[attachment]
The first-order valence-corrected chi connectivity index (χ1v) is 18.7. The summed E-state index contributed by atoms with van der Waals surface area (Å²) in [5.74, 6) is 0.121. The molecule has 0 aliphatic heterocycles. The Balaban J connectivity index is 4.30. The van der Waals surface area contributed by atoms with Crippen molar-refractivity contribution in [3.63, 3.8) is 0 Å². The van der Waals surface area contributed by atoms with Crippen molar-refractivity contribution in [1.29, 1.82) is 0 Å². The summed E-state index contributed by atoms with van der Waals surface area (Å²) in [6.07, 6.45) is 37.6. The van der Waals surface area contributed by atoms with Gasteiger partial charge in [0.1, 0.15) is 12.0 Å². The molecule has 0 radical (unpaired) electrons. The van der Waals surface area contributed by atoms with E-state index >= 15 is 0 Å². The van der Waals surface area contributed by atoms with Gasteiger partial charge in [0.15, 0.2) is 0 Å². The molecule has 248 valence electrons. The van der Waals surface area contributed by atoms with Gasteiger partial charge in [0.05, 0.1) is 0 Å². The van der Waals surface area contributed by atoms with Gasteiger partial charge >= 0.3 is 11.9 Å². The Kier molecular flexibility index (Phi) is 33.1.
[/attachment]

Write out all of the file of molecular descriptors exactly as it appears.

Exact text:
The first-order valence-corrected chi connectivity index (χ1v) is 18.7. The summed E-state index contributed by atoms with van der Waals surface area (Å²) in [5.74, 6) is 0.121. The molecule has 0 aliphatic heterocycles. The Balaban J connectivity index is 4.30. The van der Waals surface area contributed by atoms with Crippen molar-refractivity contribution in [3.63, 3.8) is 0 Å². The van der Waals surface area contributed by atoms with Crippen molar-refractivity contribution in [1.29, 1.82) is 0 Å². The summed E-state index contributed by atoms with van der Waals surface area (Å²) in [6.07, 6.45) is 37.6. The van der Waals surface area contributed by atoms with Gasteiger partial charge in [0.1, 0.15) is 12.0 Å². The molecule has 0 radical (unpaired) electrons. The van der Waals surface area contributed by atoms with E-state index >= 15 is 0 Å². The van der Waals surface area contributed by atoms with Gasteiger partial charge in [0.15, 0.2) is 0 Å². The molecule has 248 valence electrons. The van der Waals surface area contributed by atoms with Gasteiger partial charge in [0.05, 0.1) is 0 Å². The van der Waals surface area contributed by atoms with Gasteiger partial charge >= 0.3 is 11.9 Å². The Kier molecular flexibility index (Phi) is 33.1.